Better living through chemistry

As my tolerance for Scratch’s shenanigans and general level of aggression was rapidly nearing an end, we took him to the vet last week.  Once we explained to her what was going on and my theory that, perhaps, he was actually a cryptorchid, he had a physical exam that included a check to see if he was, in fact, producing testosterone.  This physical exam is not unlike making him turn his head and cough, but in male cats it is a bit more invasive.

Scratch was NOT pleased and it required me, Geoff, and a vet tech to hold him in place while the vet checked him out.  It was about a 15 second procedure but Scratch did not want anyone poking around hither and yon and was NOT interested in anyone figuring out if he was producing testosterone or not.  NO way, no how.

In the end we did get confirmation that he is, in fact, neutered.  That was a huge relief.  Cryptorchids can sometimes required invasive abdominal surgery and can also develop cancer much more readily than either neutered or normally intact males.  The vet then went on to ask questions about Scratch and how he came to live with us.  Geoff repeated the story and therein lay the problem.

You see, Scratch, as is obvious to anyone who has met him, has quite the forceful personality.  This is so much the case that he adopted himself out to Geoff rather than stay with his litter at 4 weeks of age.  This is a problem because 4-8 weeks of age is a really important time in social maturity for cats.  They learn everything from how to play properly with one another to what the proper sexual boundaries are in social interaction.  Scratch functionally took himself out of cat society at 4 weeks of age and was then raised by a first time cat owner and, more importantly, a socially retarded dog with extreme anxiety issues.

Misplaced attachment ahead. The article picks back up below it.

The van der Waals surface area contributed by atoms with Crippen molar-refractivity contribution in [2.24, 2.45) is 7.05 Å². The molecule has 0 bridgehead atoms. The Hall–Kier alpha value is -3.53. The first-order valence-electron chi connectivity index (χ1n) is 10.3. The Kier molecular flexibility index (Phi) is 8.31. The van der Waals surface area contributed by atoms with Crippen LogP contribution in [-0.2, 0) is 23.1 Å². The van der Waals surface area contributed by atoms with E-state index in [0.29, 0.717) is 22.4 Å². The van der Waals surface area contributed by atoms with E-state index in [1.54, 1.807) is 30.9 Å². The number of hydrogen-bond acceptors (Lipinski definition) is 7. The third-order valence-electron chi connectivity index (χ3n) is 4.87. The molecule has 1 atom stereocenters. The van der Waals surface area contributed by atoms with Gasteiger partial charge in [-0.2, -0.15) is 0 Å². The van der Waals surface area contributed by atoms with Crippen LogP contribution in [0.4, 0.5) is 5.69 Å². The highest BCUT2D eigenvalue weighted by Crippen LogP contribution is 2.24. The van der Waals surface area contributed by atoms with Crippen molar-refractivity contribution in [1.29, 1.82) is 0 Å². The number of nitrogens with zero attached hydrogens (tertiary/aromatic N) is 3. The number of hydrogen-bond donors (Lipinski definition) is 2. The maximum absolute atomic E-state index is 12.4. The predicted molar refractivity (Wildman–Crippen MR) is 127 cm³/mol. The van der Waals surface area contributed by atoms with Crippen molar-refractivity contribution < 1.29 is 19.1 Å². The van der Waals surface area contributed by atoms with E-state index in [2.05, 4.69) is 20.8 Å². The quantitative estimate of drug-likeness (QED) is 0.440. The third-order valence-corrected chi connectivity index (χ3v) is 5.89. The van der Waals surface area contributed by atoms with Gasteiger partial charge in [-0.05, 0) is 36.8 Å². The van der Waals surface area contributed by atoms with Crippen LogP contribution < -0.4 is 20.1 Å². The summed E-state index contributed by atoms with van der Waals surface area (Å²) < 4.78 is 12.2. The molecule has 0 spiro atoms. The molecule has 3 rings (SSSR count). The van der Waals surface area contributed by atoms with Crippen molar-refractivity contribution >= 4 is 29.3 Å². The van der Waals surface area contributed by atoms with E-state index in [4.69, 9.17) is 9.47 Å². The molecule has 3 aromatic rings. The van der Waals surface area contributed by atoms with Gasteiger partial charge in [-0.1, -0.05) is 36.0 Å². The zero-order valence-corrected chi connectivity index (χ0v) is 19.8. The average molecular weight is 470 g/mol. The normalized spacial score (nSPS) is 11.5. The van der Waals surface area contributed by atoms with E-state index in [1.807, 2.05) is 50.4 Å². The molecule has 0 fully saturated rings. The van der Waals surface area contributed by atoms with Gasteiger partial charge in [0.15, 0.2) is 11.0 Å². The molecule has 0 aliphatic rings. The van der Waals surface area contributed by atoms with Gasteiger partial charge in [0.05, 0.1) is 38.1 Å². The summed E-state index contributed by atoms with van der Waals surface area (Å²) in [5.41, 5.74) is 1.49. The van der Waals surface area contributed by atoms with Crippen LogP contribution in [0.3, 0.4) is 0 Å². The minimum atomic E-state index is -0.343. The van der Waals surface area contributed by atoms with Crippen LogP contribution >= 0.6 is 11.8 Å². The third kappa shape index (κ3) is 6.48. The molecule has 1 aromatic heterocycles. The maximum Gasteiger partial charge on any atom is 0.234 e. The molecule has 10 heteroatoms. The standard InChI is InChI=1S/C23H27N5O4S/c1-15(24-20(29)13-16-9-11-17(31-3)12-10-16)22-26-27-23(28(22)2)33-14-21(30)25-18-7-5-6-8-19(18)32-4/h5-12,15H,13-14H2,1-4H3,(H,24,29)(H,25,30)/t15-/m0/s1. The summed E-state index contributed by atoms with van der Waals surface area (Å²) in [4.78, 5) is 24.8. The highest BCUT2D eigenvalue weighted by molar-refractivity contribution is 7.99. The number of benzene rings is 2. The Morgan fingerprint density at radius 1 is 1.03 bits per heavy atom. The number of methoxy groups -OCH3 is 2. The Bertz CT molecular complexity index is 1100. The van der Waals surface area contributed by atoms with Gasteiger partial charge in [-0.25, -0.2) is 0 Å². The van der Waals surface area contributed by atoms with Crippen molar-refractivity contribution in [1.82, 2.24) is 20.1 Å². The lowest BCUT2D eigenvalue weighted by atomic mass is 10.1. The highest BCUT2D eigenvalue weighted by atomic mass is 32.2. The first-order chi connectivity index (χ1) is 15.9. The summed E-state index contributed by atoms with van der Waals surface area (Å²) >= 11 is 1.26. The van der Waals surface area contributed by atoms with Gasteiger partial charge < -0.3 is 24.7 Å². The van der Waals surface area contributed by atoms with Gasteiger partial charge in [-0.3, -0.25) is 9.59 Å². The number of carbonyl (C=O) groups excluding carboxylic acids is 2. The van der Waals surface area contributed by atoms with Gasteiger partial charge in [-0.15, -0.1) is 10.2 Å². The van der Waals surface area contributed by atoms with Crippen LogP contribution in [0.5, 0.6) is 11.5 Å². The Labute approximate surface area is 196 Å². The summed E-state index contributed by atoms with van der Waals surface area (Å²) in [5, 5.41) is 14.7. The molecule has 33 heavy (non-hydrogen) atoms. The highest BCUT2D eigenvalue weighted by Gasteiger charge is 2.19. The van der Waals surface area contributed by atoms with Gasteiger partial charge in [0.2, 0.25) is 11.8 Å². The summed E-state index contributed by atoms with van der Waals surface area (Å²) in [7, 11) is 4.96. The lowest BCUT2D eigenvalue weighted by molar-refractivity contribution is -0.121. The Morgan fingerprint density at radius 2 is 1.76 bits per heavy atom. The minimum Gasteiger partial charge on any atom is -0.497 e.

To further muddy the issue, Scratch imprinted on Geoff in a very serious way.  Add in a move from Alabama to Massachusetts while he was still a juvenile and then having to integrate into a house with the rest of our animals?  Scratch isn’t terribly stable after all that and getting to post-kittenhood age has brought all of that out into the open.  In the words of the vet, “he has some rough edges to his personality.”

All this is to say that Scratch is now on Prozac.  We were told, just like with Rerun, to expect efficacy within 2-4 weeks.  The effect has not only been immediate, it has been astonishing.  The aggression, the humping, and the stalking?  All gone.  Does he still play with his brothers?  Sure.  Does he still swat at the others cats for no reason?  Yep, but he doesn’t lay in wait for them and hunt them like they’re prey or hide behind the shower curtain for hours on end and attack the first thing, human or otherwise, to walk by.  Also?  He hasn’t humped anything since he started on his meds.


We now have two animals in the house on Prozac (Scratch and Rerun) and we have more medicated humans and animals than not.  This is completely OK with us.  These drugs exist for a reason and if it ups quality of life, well, then so be it.  And I can finally go to bed and not worry about getting humped by my own cat.  I call that a win-win.


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